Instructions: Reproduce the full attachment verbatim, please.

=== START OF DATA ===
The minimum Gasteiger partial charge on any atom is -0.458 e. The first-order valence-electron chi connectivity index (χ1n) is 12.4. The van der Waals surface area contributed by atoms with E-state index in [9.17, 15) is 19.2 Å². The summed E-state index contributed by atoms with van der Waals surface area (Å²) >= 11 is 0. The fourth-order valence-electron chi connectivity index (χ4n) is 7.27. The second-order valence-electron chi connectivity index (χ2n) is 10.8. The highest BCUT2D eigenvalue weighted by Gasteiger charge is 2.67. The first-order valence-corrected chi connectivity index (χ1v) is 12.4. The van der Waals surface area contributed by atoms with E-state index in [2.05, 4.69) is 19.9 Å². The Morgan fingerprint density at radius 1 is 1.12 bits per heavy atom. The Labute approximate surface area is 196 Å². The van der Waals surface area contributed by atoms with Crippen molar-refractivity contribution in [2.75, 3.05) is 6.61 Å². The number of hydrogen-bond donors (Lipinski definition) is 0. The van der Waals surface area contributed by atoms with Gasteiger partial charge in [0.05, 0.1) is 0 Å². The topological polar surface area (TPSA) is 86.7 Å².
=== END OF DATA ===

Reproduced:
The minimum Gasteiger partial charge on any atom is -0.458 e. The first-order valence-electron chi connectivity index (χ1n) is 12.4. The van der Waals surface area contributed by atoms with E-state index in [9.17, 15) is 19.2 Å². The summed E-state index contributed by atoms with van der Waals surface area (Å²) >= 11 is 0. The fourth-order valence-electron chi connectivity index (χ4n) is 7.27. The second-order valence-electron chi connectivity index (χ2n) is 10.8. The highest BCUT2D eigenvalue weighted by Gasteiger charge is 2.67. The first-order valence-corrected chi connectivity index (χ1v) is 12.4. The van der Waals surface area contributed by atoms with E-state index in [2.05, 4.69) is 19.9 Å². The Morgan fingerprint density at radius 1 is 1.12 bits per heavy atom. The Labute approximate surface area is 196 Å². The van der Waals surface area contributed by atoms with Crippen molar-refractivity contribution in [2.75, 3.05) is 6.61 Å². The number of hydrogen-bond donors (Lipinski definition) is 0. The van der Waals surface area contributed by atoms with Gasteiger partial charge in [0.05, 0.1) is 0 Å². The topological polar surface area (TPSA) is 86.7 Å².